BlackBerry's sell-off plan crumbles

The phone manufacturer has abandoned its plans to sell out, deciding instead to replace its CEO and raise $1bn from institutions. Because it's worked well before...

by Emma Haslett
Last Updated: 26 Nov 2013

Just last week Prem Watsa, the chief executive of Fairfax Financial, said it has a ‘record of 28 years of completing what we’ve done. We’ve never renegotiated’.

BlackBerry blew a big, fat raspberry at that today, when it decided that rather than sell up for the anaemic $4.7bn (£3bn) Fairfax had bid, it would prefer to withdraw from sale altogether, replacing chief executive Thorsten Heins and raising $1bn (£627m) from institutional investors instead. Which has always worked in the past…

Shares in the company fell by 19% to $6.33 in pre-market trading this morning, which suggests that investors - institutional or otherwise - aren’t impressed. Although Fairfax will at least get some of what it had wanted: the company is said to be planning to buy up $250m of the $1bn bonds BlackBerry will issue.

To be fair, reports suggest Fairfax had been having trouble raising the finance it needed for the buyout in time for a deadline at 5pm tonight (10pm our time). And while BlackBerry’s founder, Mike Lazaridis, Facebook and Chinese smartphone manufacturer Lenovo are all rumoured to have been sniffing around the company, apparently it would rather go it alone than be owned by any of that lot.

It could be that they’re dodging a bullet: despite various attempts to restore the company to its factory settings, last month it posted a second-quarter net loss of $965m. Although its new phone, the Z30, has had reasonably positive reviews, it sounds like this is one jam BlackBerry might have trouble getting out of.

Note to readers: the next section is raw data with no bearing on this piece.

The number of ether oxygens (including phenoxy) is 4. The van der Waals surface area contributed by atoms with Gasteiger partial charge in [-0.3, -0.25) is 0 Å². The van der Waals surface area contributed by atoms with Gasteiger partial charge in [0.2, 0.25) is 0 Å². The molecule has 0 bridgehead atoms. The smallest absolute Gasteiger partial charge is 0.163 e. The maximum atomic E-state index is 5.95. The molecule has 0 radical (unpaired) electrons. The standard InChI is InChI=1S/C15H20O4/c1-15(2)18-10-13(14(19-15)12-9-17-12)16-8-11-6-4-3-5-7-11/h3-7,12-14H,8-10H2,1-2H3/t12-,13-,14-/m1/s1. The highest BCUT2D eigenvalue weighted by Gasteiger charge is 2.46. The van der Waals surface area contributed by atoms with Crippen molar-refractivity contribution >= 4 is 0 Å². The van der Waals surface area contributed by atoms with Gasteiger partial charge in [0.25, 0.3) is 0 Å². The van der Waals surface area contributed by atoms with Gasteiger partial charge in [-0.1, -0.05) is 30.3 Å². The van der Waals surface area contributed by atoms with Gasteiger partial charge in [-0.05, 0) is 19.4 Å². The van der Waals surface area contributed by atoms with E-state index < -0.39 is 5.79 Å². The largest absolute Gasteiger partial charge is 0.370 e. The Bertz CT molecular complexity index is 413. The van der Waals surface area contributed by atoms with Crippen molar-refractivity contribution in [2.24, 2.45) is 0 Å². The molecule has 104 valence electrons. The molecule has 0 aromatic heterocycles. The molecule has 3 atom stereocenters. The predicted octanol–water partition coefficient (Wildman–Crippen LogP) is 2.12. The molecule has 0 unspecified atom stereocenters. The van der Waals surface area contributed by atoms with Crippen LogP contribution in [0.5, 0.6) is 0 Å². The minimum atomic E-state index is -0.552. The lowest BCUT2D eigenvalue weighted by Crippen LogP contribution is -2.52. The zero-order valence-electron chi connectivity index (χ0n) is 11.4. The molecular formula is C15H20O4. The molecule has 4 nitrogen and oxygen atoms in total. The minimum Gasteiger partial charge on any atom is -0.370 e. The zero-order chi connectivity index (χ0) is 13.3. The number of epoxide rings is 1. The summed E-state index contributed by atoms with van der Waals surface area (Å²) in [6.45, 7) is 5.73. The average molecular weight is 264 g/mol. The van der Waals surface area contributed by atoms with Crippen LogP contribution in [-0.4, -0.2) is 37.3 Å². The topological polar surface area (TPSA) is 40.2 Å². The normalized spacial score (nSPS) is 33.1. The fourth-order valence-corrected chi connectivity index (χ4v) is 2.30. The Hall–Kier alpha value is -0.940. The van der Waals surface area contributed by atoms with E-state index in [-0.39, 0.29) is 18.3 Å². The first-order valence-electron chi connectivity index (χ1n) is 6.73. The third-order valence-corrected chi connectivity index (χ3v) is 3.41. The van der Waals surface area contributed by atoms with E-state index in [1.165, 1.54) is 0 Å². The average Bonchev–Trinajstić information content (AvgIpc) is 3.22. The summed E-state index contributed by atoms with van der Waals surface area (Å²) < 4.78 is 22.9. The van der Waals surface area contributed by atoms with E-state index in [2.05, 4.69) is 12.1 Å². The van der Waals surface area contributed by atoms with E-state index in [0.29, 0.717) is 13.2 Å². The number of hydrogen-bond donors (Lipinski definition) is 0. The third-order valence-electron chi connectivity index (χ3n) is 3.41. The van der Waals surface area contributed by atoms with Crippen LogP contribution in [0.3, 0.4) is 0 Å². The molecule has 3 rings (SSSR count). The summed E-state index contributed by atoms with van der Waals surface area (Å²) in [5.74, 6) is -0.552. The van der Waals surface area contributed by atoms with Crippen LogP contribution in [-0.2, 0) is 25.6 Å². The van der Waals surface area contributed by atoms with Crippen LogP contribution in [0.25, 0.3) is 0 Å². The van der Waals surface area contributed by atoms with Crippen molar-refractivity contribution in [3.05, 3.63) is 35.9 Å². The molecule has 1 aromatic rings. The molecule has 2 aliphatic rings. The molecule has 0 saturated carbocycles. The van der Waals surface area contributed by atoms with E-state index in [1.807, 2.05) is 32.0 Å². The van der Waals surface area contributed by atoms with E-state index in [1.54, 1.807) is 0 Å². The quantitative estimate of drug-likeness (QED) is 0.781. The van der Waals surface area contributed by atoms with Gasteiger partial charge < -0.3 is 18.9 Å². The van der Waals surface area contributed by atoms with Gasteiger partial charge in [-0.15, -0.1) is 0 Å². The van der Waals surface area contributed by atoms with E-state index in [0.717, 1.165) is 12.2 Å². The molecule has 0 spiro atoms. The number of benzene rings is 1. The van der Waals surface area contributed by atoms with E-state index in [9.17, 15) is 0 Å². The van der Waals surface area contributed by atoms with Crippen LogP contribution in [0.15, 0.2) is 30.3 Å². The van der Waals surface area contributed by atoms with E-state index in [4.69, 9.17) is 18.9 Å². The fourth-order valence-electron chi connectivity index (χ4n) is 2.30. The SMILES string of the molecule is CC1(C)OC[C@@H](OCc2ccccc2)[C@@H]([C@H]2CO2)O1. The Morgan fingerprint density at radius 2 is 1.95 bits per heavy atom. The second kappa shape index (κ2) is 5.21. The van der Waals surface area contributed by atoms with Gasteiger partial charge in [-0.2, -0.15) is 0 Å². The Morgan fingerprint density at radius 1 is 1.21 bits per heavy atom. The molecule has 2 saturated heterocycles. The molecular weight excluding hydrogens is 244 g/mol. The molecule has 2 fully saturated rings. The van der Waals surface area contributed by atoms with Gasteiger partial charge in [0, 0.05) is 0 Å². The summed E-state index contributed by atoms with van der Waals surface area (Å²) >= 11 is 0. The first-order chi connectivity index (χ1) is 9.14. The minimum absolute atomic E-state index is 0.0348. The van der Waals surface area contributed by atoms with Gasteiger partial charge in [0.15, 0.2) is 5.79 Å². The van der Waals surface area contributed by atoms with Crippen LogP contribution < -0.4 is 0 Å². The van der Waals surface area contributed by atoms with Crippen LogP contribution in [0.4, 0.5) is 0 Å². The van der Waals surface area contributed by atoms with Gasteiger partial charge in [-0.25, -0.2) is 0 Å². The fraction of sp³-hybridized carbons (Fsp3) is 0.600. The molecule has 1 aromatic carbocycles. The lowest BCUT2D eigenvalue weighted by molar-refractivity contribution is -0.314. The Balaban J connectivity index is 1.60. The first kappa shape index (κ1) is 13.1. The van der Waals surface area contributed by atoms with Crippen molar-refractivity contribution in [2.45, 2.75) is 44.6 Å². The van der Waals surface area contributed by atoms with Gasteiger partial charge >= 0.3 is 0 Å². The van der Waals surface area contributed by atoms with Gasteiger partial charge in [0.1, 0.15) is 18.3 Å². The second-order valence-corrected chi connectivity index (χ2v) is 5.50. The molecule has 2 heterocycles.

Find this article useful?

Get more great articles like this in your inbox every lunchtime

Interview ghosting: Stop treating job seekers like bad dates

Don’t underestimate the business impact of a simple rejection letter.

5 avoidable corporate disasters

And the lessons to learn from them.

Dressing to impress: One for the dustbin of history?

Opinion: Businesswomen are embracing comfort without sacrificing impact. Returning to the office shouldn't change that....

How to motivate people from a distance

Recognising success in a remote or hybrid environment requires a little creativity, says Insight SVP...

What pushy fish can teach you about influence at work

Research into marine power struggles casts light on the role of influence and dominant bosses...

The traits that will see you through Act II of the COVID crisis ...

Executive briefing: Sally Bailey, NED and former CEO of White Stuff.